Joseph Goodman

Name

Joseph Goodman

Conflict

First World War

Date of Death / Age

11/08/1917
30

Rank, Service Number & Service Details

Private
35070
Loyal North Lancashire Regiment
9th Bn.

Awards

British War and Victory medals

Cemetery/Memorial

YPRES (MENIN GATE) MEMORIAL
Panel 41 and 43
Belgium

Headstone

>Not Researched

UK Memorials

Bourne End Village Memorial, Not on the Croxley Green memorials

Pre War

Born on the 2 April 1887 at Eastbury Cottages, Watford, Joseph Goodman was the son of George and Sarah (née Jeffs) Goodman of Bourne End Lane, Boxmoor, Herts. His parents were married in the third quarter of 1884, registered in the Watford district.


At the 1891 Census, they were staying with Sarah’s sister’s family, the Thackhams at 14, The Mill Square, Rickmansworth, Croxley Green.


The Thackhams included David (a general labourer, age 29), his wife, Ellen (age 27) and their children, William J (age 5), Rossae E (age 3) and David (age 1).


The Goodman family included George (age 28), Sarah (age 32), Albert (age 6), Joseph (age 5) and Edith (age 4mths). George is employed as a general labourer. The birthplaces given for them are Batchworth Heath for George, Watford for Sarah, Albert and Joseph and Croxley Green for Edith.


By the time of the 1901 Census, the family had moved to 3, Maud Villas, New Road, Croxley Green and includes George (age 39), Sarah (age 41), Albert (age 16), Joseph (a domestic groom, age 13), Edith (age 10) and Florence (age 6). Joseph’s place of birth is now given as Eastbury Cottages.


Joseph was working as a gamekeeper when he married Jane Elizabeth Trowles (born 24/09/1891) on the 12 April 1909, the eldest daughter of George Isaac and Jane Trowles from Watford. They had four children; Ethel Sophia (born 15/01/1910), Joseph William (born 21/04/1913), Lillian Gertrude (born 10/05/1914) and Dorothy Alice (born 15/07/1915).

[Note: The birth date given for Jane on Joseph’s pension card is 24/09/1889, but her birth was actually registered on 24/09/1891.]


At the 1911 they had moved again and were living with his parents at 122 New Road, Croxley Green. Joseph (age 24) was now working as a farm labourer, the same occupation as his father, and he and Jane had one child, Ethel (age 1). Three of George and Sarah’s children were also there; Albert (age 25), Edith (age 19), Florence (age 16) and Annie (age 7 mths).

Wartime Service

Joseph enlisted on 2nd June 1915 at Watford as Private 20846 in the Bedfordshire Regiment, 4th Battalion. He was living at 12 Vale Road, Bushey, Hertfordshire at the time, the home of Jane’s father, George Trowles.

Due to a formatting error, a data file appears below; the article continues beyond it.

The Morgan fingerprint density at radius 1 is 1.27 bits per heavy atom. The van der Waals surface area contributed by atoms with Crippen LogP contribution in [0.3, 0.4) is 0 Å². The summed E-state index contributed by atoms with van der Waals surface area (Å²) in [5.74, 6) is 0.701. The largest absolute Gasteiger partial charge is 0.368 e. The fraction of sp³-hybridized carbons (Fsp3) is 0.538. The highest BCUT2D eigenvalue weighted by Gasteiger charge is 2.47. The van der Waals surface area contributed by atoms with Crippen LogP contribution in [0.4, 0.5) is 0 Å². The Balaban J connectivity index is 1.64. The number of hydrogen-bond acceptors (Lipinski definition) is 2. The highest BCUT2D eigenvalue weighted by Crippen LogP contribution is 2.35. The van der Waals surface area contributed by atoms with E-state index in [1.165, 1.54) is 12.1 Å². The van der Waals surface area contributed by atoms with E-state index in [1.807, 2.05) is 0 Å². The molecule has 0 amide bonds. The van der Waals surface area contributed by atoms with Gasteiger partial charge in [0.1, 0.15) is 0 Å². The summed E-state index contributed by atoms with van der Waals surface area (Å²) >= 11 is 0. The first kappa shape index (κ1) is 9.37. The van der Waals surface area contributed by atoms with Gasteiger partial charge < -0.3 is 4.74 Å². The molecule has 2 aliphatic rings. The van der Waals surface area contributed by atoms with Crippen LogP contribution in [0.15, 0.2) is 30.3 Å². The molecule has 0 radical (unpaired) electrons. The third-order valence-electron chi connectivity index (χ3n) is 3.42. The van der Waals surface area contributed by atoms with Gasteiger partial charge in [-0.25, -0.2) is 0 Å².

It is thought he transferred to the Loyal North Lancashire Regiment on 14th December 1916, initially joining the 13th battalion, with a new service number of 35070.  Joseph was then posted to 1st battalion and sent to France.  He was later transferred in the 9th battalion, which was part of the 74th Brigade of the 25th Division.


Joseph was killed in action on 11th August 1917. Following on from the Battle of Pilkem (a phase of the Third Battles of Ypres), the 74th Brigade were tasked to renew the attack on Westhoek, which had been held up so far. The Brigade successfully took their objective, but sustained very heavy casualties in the process, one of which was Private Joseph Goodman.


He is remembered with honour on the Menin Gate Memorial. He is not commemorated on a Bushey memorial.

Additional Information

Joseph’s pension record card indicates his wife received a £3/6/- on 11 December 1917, owed from his pay & allowances, and a war gratuity of £9/10/- paid on 11 March 1920. Her address at the time was given as Bourne Lane, Boxmoor, Herts. Jane subsequently married John Nash (b c 1897) in 1919 in Berkhampstead. Information provided with the kind permission of Bushey First World War Commemoration Project – Please visit www.busheyworldwarone.org.uk. Information also drawn from the Our Watford History website - please visit www.ourwatfordhistory.org.uk and the Wartime Memories Project - please visit www.wartimememoriesproject.com

Acknowledgments

Andrew Palmer
Croxley Green History Project, Brian Thomson